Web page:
“Made in America” branding also cropped up at the Hanwha Q Cells booth, where the company exhibited several products it will introduce in 2019 after ramping its Georgia facility.
SolarEdge expands its reach into home energy devices
Residential solar inverter leader SolarEdge has been expanding geographically, and is even taking its DC optimizers-plus-inverter concept into the utility-scale market.
Lately, the company has diversified its offerings by producing smart home energy tools beyond the solar system.
It sells a home energy monitor, which provides detailed breakdowns of consumption. The device gives solar installers something to deliver to homeowners upfront, before the solar installation comes through, and then lets customers benchmark their energy profile before and after the modules start generating.
SolarEdge also showed off a “smart” water heater device, which shaves grid power consumption by incorporating customer schedules and solar generation.
Homeowners tell the device when they’ll need hot water — when they get home from work, for instance. Instead of using grid power all day to heat water when no one is around, the device prioritizes surplus solar generation for heating water. If the heater requires additional energy, it draws that from the grid in time for the programmed deadline.
The payback will be best in areas with demand charges, like certain parts of Arizona. In places with less compensation for solar exports, the targeted use of solar that would otherwise be exported should be attractive too.
The company has taken a similar approach with smart pool heaters and heat pumps on the market in Europe.
Lior Handelsman, founder and VP of marketing and product strategy, made it clear that SolarEdge is finding new applications for its core competency, rather than taking on the smart home market as a whole; the devices can be controlled through existing smart home platforms.
“We know how to manage energy,” he said. “I don’t think I can or should compete with Google Home or something like that.”
These might not be the smart home devices riling up the crowd at CES, but SolarEdge has a targeted mission: to take the major electrical loads in the house and make them controllable and better companions for rooftop solar power.
That won’t excite everyone, but it should appeal to energy-savvy homeowners who want to maximize the mileage they get from rooftop generation. SolarEdge has also begun aggregating home energy assets for virtual power plant contracts, and these controllable loads amount to more flexible capacity to harness.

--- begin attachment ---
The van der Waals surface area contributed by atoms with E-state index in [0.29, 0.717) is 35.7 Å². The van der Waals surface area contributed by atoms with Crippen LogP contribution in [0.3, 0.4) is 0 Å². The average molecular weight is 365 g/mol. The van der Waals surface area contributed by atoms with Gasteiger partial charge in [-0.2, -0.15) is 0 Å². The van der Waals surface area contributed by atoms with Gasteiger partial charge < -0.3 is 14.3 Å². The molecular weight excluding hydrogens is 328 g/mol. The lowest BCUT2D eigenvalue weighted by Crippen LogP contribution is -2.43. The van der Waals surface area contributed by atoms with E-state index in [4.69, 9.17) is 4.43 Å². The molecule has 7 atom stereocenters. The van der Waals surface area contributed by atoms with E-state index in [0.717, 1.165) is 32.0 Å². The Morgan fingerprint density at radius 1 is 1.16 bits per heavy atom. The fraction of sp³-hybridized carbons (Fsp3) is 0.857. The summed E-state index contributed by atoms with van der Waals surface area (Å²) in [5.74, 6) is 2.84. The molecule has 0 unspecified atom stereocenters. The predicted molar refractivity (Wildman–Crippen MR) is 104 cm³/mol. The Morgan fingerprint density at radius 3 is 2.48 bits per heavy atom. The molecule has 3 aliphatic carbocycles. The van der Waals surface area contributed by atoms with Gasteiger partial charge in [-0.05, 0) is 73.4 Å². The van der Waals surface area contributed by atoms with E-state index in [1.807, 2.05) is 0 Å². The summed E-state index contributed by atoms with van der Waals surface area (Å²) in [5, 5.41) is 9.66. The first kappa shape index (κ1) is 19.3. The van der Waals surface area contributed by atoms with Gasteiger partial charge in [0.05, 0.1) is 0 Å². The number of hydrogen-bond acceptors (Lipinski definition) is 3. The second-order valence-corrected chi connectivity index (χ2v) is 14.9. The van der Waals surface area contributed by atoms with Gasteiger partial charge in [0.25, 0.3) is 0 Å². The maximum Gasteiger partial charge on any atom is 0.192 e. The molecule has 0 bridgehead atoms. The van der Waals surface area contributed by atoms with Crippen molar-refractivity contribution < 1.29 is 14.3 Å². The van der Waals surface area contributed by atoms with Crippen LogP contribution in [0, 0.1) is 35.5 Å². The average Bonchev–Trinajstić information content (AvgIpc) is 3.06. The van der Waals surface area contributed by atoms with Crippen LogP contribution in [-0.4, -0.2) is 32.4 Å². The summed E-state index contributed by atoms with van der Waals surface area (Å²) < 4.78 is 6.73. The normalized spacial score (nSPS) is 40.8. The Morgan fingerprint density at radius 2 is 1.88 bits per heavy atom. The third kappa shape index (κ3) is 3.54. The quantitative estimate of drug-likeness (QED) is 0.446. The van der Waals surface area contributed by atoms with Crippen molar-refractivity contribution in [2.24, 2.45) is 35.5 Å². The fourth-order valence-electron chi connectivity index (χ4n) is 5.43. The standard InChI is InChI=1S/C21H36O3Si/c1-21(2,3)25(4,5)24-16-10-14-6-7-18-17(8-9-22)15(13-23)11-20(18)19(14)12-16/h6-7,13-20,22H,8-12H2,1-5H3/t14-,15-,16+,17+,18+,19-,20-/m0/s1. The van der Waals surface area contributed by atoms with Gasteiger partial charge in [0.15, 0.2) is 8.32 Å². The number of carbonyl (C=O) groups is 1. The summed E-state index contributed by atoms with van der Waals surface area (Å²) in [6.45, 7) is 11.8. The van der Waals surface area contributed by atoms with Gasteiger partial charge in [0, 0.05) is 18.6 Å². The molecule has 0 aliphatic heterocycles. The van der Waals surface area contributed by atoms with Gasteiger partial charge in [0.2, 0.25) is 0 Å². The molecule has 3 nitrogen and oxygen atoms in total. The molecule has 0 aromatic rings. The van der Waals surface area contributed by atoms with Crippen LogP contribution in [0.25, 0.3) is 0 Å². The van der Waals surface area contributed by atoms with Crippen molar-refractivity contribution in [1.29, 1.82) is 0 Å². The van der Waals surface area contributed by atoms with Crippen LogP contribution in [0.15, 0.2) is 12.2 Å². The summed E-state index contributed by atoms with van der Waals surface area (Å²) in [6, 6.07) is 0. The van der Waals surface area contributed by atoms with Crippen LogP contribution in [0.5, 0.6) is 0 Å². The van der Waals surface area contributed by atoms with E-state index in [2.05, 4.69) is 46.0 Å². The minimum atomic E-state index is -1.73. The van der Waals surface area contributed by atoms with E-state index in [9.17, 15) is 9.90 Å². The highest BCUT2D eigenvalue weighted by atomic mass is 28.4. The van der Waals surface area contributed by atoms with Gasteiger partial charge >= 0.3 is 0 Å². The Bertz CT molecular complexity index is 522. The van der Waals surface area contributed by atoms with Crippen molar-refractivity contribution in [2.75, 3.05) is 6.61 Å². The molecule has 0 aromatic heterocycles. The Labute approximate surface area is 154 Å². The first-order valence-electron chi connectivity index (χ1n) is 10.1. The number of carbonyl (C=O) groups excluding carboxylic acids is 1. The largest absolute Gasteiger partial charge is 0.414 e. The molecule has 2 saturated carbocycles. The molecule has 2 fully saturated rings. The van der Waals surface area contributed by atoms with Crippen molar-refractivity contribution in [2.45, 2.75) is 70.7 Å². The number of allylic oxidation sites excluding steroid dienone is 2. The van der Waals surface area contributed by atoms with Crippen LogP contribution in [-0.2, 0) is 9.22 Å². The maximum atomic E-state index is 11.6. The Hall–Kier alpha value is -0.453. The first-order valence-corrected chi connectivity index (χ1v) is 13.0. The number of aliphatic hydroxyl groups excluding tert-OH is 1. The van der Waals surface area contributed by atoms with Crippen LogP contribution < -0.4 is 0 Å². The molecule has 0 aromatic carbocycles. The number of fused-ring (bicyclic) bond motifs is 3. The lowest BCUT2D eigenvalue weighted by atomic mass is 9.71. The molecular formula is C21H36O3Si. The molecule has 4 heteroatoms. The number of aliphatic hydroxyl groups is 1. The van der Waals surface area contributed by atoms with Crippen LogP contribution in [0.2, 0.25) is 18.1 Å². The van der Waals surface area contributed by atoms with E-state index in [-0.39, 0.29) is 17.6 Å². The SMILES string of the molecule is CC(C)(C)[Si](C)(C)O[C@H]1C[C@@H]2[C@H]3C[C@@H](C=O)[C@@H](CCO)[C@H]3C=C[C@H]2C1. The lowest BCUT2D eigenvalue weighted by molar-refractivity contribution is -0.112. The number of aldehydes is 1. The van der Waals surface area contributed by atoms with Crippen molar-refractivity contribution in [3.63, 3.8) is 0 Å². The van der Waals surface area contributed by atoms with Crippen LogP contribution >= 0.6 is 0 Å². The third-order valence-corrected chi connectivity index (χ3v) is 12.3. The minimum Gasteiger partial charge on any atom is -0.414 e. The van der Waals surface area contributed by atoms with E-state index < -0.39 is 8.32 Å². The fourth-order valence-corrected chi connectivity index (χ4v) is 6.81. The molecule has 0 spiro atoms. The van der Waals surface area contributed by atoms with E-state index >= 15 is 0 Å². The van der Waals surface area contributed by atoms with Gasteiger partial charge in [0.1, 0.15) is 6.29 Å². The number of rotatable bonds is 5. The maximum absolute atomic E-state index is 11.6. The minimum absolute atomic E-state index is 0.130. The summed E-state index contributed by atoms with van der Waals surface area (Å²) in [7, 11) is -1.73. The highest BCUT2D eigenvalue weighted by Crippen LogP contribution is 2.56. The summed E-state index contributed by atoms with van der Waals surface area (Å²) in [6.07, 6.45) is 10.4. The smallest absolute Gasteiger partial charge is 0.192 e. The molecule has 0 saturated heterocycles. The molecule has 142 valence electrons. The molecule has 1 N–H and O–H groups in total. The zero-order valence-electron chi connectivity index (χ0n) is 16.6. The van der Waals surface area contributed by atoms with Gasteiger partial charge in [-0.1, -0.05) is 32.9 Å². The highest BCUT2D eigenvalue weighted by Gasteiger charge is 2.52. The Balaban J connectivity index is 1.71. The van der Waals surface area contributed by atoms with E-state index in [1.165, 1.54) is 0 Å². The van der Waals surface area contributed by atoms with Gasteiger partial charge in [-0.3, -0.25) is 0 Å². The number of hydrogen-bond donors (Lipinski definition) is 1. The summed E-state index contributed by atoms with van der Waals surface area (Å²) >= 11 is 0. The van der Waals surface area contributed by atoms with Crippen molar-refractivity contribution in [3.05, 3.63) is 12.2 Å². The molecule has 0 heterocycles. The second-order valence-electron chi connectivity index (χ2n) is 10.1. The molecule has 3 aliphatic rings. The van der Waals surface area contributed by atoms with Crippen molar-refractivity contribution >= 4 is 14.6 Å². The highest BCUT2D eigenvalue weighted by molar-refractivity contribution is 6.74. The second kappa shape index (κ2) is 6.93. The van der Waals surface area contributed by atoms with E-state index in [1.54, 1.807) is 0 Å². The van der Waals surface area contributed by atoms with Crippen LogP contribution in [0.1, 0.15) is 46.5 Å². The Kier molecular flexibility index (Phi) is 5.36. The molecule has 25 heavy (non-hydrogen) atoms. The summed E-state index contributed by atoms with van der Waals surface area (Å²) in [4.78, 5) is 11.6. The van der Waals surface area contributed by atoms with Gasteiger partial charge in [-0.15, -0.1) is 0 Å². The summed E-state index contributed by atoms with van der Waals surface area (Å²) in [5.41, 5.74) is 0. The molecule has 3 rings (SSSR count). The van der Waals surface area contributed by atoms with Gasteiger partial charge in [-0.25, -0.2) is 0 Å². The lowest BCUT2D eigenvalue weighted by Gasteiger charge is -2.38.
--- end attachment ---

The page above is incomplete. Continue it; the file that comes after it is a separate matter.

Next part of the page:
LG Chem’s bigger battery
The LG Chem Resu home battery has been equipped with up to 9.8 kilowatt-hours, making it a smaller device than the Tesla Powerwall, which has 13.5 kilowatt-hours of usable energy.
Battery tech has advanced since the Resu first arrived in the U.S. in 2017. On the floor at SPI, the company displayed the new Resu13, with 13.1 kilowatt-hours, 12.4 kilowatts usable, coming soon to the United States. It occupies a significantly smaller box than the older version that held less energy.
That’s friendlier to customers’ garages, but it matters for higher purposes too.
Many early adopters have purchased storage for the backup power. The average U.S. residential customer, though, consumes around 30 kilowatt-hours a day, according to the Energy Information Administration. Less than 10 kilowatt-hours won’t keep most homes in the light for long, unless the homeowner sheds all but a few essential loads. The bigger battery affords incrementally more peace of mind.
Looking further ahead, LG Chem’s largest customer in the U.S., Sunrun, wants to use its network of home solar and batteries to aggregate grid services. The larger the batteries, the more capacity Sunrun can play with and the more lucrative the overall enterprise.
In contrast, Tesla batteries were nowhere to be seen at SPI, except the ones in a few shiny vehicles stationed as eye candy on the expo hall floor. That company’s last major Powerwall product update happened in the fall of 2016.